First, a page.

A: Well, the community is immense and growing ever more quickly thanks to Debian derivations such as Ubuntu – but to the real point, what if supporting Linux was easier than it is today? What if, for the sake of argument, the LSB became less of a trailing standard and more of a proactive, real time standard? What if the LSB solved, say, 97 or 98 percent of the support issues for a given application running on top of it, meaning that a vast majority of the support effort would be common to Red Hat, SuSE and then Debian? That might change the game considerably, and I’m beginning to get the sense that many different parties within the Linux distribution and application businesses are perceiving both the long term ramifications of the problem, and the potential opportunity there is if it can be solved. Either way, while, the question of what IBM’s Linux platform strategy is will have to wait for another day, Red Hat’s acquisition of JBoss does represent – in my mind – an opportunity for Debian. If any of the Debian (or Ubuntu) folks happen across this, drop me a line and I’d be happy to discuss it with you, and if I get to it I’ll write that up next.

Q: Any other issues you see with JBoss and Red Hat?
A: Not an issue, per se, but an observation: Red Hat is now in the business of supporting Windows applications. At the time that JBoss signed its controversial partnership agreement with Microsoft, Fleury was quoting numbers like 50% of our users (not customers, please note – thanks to Stephe for the clarification) are on Windows. While I very much doubt that Red Hat will do something dramatic like refuse to support those customers, they now have a major application package to support on another operating system. Maybe that’s good, maybe it’s bad, but it should be interesting.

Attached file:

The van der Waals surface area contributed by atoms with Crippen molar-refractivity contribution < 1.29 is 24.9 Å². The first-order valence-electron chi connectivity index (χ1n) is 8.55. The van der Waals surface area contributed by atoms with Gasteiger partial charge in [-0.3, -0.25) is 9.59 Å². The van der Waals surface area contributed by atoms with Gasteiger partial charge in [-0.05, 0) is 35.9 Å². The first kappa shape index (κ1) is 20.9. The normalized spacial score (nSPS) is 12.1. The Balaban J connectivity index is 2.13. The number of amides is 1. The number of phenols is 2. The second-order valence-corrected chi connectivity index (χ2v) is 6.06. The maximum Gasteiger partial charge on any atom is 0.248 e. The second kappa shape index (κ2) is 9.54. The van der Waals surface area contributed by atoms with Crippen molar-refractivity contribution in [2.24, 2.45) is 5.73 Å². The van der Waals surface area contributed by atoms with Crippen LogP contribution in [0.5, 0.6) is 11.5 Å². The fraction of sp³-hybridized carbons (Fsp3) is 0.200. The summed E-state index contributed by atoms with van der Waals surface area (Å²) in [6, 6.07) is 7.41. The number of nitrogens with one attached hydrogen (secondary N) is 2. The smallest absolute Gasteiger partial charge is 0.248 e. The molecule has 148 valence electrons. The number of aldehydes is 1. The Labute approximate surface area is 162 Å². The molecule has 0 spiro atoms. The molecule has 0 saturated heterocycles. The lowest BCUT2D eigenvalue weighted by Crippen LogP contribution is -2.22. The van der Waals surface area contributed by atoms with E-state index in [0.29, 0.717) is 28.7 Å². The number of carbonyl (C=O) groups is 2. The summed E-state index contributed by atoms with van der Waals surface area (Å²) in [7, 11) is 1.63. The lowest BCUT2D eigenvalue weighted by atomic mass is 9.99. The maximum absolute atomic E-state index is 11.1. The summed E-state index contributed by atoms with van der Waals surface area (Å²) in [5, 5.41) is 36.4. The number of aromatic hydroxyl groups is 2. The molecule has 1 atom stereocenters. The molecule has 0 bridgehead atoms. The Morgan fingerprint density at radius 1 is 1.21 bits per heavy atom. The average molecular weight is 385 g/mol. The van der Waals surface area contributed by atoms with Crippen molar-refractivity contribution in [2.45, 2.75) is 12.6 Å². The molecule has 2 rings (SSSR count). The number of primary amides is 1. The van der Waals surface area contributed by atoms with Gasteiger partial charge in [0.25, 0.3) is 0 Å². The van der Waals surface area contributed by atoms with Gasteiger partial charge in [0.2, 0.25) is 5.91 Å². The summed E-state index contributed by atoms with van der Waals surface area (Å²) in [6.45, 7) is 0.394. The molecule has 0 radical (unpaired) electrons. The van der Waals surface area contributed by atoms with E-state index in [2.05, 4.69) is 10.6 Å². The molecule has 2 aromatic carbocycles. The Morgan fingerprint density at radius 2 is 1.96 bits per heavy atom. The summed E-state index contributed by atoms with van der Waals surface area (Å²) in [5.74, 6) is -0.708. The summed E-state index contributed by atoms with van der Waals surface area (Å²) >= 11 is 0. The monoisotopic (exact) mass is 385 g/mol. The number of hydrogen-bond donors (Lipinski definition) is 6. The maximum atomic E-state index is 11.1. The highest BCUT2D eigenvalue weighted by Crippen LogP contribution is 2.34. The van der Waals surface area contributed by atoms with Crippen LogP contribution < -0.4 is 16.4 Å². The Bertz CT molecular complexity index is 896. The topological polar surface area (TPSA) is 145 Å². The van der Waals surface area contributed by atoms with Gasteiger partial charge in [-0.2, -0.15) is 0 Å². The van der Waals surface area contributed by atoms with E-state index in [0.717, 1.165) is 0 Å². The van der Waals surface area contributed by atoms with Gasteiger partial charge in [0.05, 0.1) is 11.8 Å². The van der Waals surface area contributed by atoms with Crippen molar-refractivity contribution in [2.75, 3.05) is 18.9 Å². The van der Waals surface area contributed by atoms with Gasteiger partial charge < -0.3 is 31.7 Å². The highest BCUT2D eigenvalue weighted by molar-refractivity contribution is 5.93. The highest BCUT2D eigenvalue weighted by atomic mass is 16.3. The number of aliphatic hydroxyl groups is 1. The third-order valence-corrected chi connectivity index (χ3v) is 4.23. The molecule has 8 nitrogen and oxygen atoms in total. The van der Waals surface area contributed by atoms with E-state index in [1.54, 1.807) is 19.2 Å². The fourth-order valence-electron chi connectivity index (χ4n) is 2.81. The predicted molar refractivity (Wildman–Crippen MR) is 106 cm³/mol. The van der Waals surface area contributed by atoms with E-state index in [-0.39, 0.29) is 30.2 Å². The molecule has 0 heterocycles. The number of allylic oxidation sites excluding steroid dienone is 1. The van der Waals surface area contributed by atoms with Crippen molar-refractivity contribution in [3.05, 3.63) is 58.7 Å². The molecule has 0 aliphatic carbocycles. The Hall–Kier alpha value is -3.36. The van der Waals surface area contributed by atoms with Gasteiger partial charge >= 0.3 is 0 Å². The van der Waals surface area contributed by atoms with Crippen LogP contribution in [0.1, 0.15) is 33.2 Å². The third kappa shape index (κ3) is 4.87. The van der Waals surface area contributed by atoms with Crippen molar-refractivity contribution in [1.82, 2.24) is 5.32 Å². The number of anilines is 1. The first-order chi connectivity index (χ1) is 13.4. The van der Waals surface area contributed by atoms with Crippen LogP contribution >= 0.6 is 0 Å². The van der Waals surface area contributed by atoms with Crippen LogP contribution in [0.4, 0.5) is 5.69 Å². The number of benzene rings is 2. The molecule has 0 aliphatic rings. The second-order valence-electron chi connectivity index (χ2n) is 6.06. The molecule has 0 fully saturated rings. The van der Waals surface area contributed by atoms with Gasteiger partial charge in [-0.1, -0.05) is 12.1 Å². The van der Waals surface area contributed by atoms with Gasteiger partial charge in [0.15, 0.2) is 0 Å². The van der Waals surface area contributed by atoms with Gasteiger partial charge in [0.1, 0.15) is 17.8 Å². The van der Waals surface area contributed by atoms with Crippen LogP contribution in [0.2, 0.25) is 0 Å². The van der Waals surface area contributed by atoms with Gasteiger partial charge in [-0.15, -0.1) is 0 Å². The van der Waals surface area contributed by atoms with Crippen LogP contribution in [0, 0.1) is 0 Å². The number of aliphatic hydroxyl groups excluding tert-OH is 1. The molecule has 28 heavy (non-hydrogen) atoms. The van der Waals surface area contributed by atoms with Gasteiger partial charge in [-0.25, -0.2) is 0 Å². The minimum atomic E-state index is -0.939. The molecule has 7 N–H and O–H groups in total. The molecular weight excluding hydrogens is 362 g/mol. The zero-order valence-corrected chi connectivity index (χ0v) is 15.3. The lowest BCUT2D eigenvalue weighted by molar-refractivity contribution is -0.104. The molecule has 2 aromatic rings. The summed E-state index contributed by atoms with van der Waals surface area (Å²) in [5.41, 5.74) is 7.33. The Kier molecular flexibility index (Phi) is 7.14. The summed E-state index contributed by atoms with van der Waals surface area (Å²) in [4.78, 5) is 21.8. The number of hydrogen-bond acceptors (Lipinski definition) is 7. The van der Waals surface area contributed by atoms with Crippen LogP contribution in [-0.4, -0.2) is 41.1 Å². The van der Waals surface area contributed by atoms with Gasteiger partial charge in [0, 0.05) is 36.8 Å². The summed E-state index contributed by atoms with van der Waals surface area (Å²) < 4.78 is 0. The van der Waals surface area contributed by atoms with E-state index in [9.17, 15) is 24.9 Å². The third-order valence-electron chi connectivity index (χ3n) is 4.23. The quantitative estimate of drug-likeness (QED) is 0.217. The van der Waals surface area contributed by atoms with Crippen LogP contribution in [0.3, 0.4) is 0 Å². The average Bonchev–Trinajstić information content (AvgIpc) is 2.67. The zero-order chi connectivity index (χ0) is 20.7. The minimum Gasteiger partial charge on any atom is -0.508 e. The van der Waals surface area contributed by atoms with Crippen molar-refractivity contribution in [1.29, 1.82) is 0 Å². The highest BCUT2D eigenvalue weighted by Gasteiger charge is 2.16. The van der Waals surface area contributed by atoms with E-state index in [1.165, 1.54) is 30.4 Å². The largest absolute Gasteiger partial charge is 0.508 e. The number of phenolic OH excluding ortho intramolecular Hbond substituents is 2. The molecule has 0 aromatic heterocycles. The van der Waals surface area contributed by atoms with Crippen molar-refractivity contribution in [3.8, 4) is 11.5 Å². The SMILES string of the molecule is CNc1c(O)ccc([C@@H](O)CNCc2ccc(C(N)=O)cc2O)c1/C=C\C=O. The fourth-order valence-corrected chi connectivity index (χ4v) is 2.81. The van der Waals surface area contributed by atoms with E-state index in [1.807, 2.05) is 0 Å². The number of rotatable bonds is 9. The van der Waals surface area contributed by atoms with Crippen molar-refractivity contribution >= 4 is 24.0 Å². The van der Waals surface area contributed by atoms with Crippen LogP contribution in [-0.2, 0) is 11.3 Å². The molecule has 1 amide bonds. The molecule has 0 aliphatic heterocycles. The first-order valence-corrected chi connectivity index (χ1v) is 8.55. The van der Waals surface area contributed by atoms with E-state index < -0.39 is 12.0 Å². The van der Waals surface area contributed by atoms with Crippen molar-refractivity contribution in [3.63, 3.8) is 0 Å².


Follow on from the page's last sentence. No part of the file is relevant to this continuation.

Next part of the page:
Q: How about a quick comment on the support/service players mentioned above; Covalent, OpenLogic, Sourcelabs, and SpikeSource – is the beginning of the end for them?
A: I don’t see that at all. If their businesses were pure JBoss on top of Red Hat models, then yes, I’d say it’d be pretty much over. But they’re not; they’re about providing mission critical support to a diverse set of open source products. As much as stack vendors – whether we’re talking JBoss or IBM and Oracle – would prefer to sell customers on a single source stack, we are still seeing a lot of mixing and matching of components out there. Enterprises that we speak with and track are freely mixing a variety of open source products in with their commercial packages, in combinations that disregard single vendor stack boundaries. As long as this continues to be the case, it seems evident that there will be a services and support economic model that’s independent of the single vendor stack.

Q: Any last thoughts?
A: Just one follow up on a comment from yesterday. Dana Gardner’s analysis here was really pretty strong, but there was one bit I didn’t and still don’t agree with:

Greenfield Web 2.0-type ISVs and startups have a no-brainer now for an expanded, solution-oriented stack partner in Red Hat.

Very few of the startups, let alone Web 2.0 types, that I speak with are running the RH / JBoss combo. The vast majority I speak with are running alternative distros such as CentOS (a RH equivalent), Debian, Fedora, etc. Even fewer are basing their applications on Java, and the ones that I know that are doing so run a simple container like Tomcat, not JBoss. At MashupCamp, for example, the really pretty cool WeatherBonk was – as far as I could tell – the only Java based app there. PHP dominated Mashup Camp, and I’ve obviously been impressed with the traction around Ruby in other startup type areas. So while this deal has a lot of significance to enterprise Java buyers, I’m not convinced it’s all that relevant to the startup/Web 2.0 crowd.

Disclaimer: Let’s see, BEA, IBM, Microsoft, Oracle (Sleepycat), SourceLabs and Sun are RedMonk customers, while Covalent, JBoss, MySQL, Novell, Open Logic, Red Hat, and Spikesource are not.